It is almost impossible to pinpoint what makes the sun-soaked Central American republic of Panama so tempting, but a loose offshore tax system might have something to do with it. Panama is a small country with a population of only 4 million people, a number dwarfed by the levels of foreign wealth that spills into the country looking for ways to avoid the taxman. Subsequently, this wealth has transformed the capital city into “the Dubai of Latin America” with a striking skyline that perfectly exemplifies the glory of modernity. But, in a city that boasts some revolutionary architectural projects and hides shell companies and millionaires, tourists also find extreme poverty. This antithesis between two contrasting poles is present in every aspect of society, being perfectly displayed in The Tailor of Panama, where a seductive Pierce Brosnan plays the part of British spy Andy Osnard. The movie introduces an intriguing mix of morally broken characters, while Brosnan shines as a debauched, corrupted and sexist spy, and Geoffrey Rush playing Harold Pendel, a former con-artist turned tailor to the rich and powerful Panamanian elite. But Panama also shines through, presented as a country abused by everyone, corrupted by the internal power struggles of local elites, and mythicized as a decadent sex-heaven where Brits and Americans go to build savage beasts (thinking of Manuel Antonio Noriega) and have some self-indulgent fun. As Harry Pendel famously said: “Welcome to Panama, Casablanca without heroes.”
Sustainable tourism is one industry that is attempting to bridge the wealth divide, providing luxury for those who can afford it, all the while employing and educating those locals who can't. Above all, this is a country of unconventional beauty, famous for having one of the seven modern wonders of the world - the Panama Canal - the Geisha bean and the best coffee in the world, and magnificent islands, tropical forests, breathtaking views on both the Pacific and Atlantic Ocean, and high-end resorts that define environmentally sensitive luxury. One place that best represents Panama’s immense potential in the luxury travel sector is Islas Secas. This is an ultra-luxurious resort found in the archipelago that shares its name and that gives travellers complete access to the natural wonders of the Central American country. Islas Secas is a blissfully secluded island getaway that redefines modern luxury through its individually designed casitas (villas) where guests can go off the grid, de-stressing in one of the most remarkable eco-retreats in Central America.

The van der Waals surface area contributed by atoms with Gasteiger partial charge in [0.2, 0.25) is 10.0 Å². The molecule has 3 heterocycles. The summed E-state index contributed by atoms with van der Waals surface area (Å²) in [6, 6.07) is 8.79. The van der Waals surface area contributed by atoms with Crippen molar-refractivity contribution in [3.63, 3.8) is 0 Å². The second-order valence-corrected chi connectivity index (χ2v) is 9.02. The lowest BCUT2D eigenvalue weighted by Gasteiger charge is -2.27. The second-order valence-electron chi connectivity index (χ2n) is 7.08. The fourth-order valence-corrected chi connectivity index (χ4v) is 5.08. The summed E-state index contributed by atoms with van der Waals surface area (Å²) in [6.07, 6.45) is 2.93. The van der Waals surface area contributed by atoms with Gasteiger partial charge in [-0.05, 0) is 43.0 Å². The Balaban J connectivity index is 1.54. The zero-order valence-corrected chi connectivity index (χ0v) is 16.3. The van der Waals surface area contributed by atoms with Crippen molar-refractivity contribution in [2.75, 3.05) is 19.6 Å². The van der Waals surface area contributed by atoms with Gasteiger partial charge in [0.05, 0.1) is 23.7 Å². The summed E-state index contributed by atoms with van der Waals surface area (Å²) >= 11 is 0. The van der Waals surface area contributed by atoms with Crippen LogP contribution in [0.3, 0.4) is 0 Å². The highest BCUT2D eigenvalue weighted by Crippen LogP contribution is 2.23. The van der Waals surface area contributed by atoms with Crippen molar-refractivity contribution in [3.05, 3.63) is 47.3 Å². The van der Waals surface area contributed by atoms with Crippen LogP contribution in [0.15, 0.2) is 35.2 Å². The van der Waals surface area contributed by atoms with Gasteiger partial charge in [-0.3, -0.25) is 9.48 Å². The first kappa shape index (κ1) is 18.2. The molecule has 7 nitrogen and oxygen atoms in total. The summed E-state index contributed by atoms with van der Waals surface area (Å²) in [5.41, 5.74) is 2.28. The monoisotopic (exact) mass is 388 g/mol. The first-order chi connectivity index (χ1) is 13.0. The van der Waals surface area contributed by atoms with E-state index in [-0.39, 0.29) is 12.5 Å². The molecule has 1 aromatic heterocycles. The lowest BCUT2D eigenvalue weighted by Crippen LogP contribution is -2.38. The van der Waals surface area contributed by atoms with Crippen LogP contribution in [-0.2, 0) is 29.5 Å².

The high-end eco-friendly resort encloses four casita sites, housing up to 18 guests at a time, each area emphasising the commitment to extreme privacy and luxury. The elegant villas come with their own outdoor deck, plunge pool and thatched-roof cabana, giving guests the impression that they inhabit deluxe bungalows in paradise. It goes without saying that the casitas were built on principles of sustainability, respecting and preserving the surroundings, and being in line with Panama’s promotion of the “green lifestyle.” Furthermore, the entire resort is plastic-free, powered by green energy using solar power, and the wastewater is recollected and reused for irrigation, while food waste is 100% recycled.
Basically, Islas Secas is very serious about sustainability, incorporating beliefs of environmental stewardship into design and operations. Apart from the passion for sustainable development, what’s striking about the secluded resort is the luxuriant tropical nature bordering the casitas, helping guests forget that civilisation is only 33 nautical miles away. For those who believe that too much beauty is a bore, the Adventure Concierge will organise bespoke activities that include hiking, snorkelling and diving trips, paddle-boarding and surfing in the fish-rich waters, bird-watching, and exploring trips in the Coiba National Park, a UNESCO World Heritage Site. And for recreational fishing fans, Islas Secas organises catch and release excursions in partnership with TV authority Carter Andrews. This is the quintessential luxury vacation, perfect for Latin America rookies, or those who still don’t know how breathtakingly beautiful and exceptional the region is.